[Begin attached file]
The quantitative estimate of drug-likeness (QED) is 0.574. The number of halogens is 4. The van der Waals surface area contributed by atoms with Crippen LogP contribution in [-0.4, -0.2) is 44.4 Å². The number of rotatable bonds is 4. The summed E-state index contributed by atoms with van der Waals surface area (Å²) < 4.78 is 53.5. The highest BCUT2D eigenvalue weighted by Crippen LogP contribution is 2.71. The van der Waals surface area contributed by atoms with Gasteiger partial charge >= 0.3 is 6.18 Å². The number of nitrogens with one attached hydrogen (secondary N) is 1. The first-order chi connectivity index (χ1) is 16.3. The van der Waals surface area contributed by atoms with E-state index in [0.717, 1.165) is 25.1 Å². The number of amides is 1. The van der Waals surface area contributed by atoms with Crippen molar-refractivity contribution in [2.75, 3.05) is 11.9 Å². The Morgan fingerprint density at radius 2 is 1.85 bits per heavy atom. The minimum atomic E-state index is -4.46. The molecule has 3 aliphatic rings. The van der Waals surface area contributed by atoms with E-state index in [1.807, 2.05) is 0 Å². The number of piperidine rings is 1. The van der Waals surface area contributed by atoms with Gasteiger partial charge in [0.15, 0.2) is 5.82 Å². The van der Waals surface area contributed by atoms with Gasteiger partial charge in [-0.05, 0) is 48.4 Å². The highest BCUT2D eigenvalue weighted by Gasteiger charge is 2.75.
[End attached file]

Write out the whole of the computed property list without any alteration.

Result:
The quantitative estimate of drug-likeness (QED) is 0.574. The number of halogens is 4. The van der Waals surface area contributed by atoms with Crippen LogP contribution in [-0.4, -0.2) is 44.4 Å². The number of rotatable bonds is 4. The summed E-state index contributed by atoms with van der Waals surface area (Å²) < 4.78 is 53.5. The highest BCUT2D eigenvalue weighted by Crippen LogP contribution is 2.71. The van der Waals surface area contributed by atoms with Gasteiger partial charge >= 0.3 is 6.18 Å². The number of nitrogens with one attached hydrogen (secondary N) is 1. The first-order chi connectivity index (χ1) is 16.3. The van der Waals surface area contributed by atoms with E-state index in [0.717, 1.165) is 25.1 Å². The number of amides is 1. The van der Waals surface area contributed by atoms with Crippen molar-refractivity contribution in [2.75, 3.05) is 11.9 Å². The Morgan fingerprint density at radius 2 is 1.85 bits per heavy atom. The minimum atomic E-state index is -4.46. The molecule has 3 aliphatic rings. The van der Waals surface area contributed by atoms with E-state index in [1.807, 2.05) is 0 Å². The number of piperidine rings is 1. The van der Waals surface area contributed by atoms with Gasteiger partial charge in [0.15, 0.2) is 5.82 Å². The van der Waals surface area contributed by atoms with Gasteiger partial charge in [-0.05, 0) is 48.4 Å². The highest BCUT2D eigenvalue weighted by Gasteiger charge is 2.75.